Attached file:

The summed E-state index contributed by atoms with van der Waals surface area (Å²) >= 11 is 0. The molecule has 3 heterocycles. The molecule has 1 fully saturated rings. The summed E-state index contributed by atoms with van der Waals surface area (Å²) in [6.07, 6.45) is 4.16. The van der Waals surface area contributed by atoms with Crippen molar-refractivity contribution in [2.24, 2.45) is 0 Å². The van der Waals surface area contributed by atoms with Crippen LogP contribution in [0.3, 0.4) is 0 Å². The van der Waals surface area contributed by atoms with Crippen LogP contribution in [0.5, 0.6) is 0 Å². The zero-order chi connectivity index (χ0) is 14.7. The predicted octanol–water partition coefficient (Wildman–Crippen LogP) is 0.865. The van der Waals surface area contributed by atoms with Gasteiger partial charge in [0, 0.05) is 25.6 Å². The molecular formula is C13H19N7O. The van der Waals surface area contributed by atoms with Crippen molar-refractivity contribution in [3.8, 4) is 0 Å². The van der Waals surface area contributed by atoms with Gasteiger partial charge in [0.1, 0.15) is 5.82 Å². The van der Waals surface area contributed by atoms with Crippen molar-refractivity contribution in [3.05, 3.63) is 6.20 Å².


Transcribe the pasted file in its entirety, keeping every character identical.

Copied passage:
The summed E-state index contributed by atoms with van der Waals surface area (Å²) >= 11 is 0. The molecule has 3 heterocycles. The molecule has 1 fully saturated rings. The summed E-state index contributed by atoms with van der Waals surface area (Å²) in [6.07, 6.45) is 4.16. The van der Waals surface area contributed by atoms with Crippen molar-refractivity contribution in [2.24, 2.45) is 0 Å². The van der Waals surface area contributed by atoms with Crippen LogP contribution in [0.3, 0.4) is 0 Å². The van der Waals surface area contributed by atoms with Crippen LogP contribution in [0.5, 0.6) is 0 Å². The zero-order chi connectivity index (χ0) is 14.7. The predicted octanol–water partition coefficient (Wildman–Crippen LogP) is 0.865. The van der Waals surface area contributed by atoms with Gasteiger partial charge in [0, 0.05) is 25.6 Å². The molecular formula is C13H19N7O. The van der Waals surface area contributed by atoms with Crippen molar-refractivity contribution in [3.8, 4) is 0 Å². The van der Waals surface area contributed by atoms with Gasteiger partial charge in [0.1, 0.15) is 5.82 Å². The van der Waals surface area contributed by atoms with Crippen molar-refractivity contribution in [3.05, 3.63) is 6.20 Å².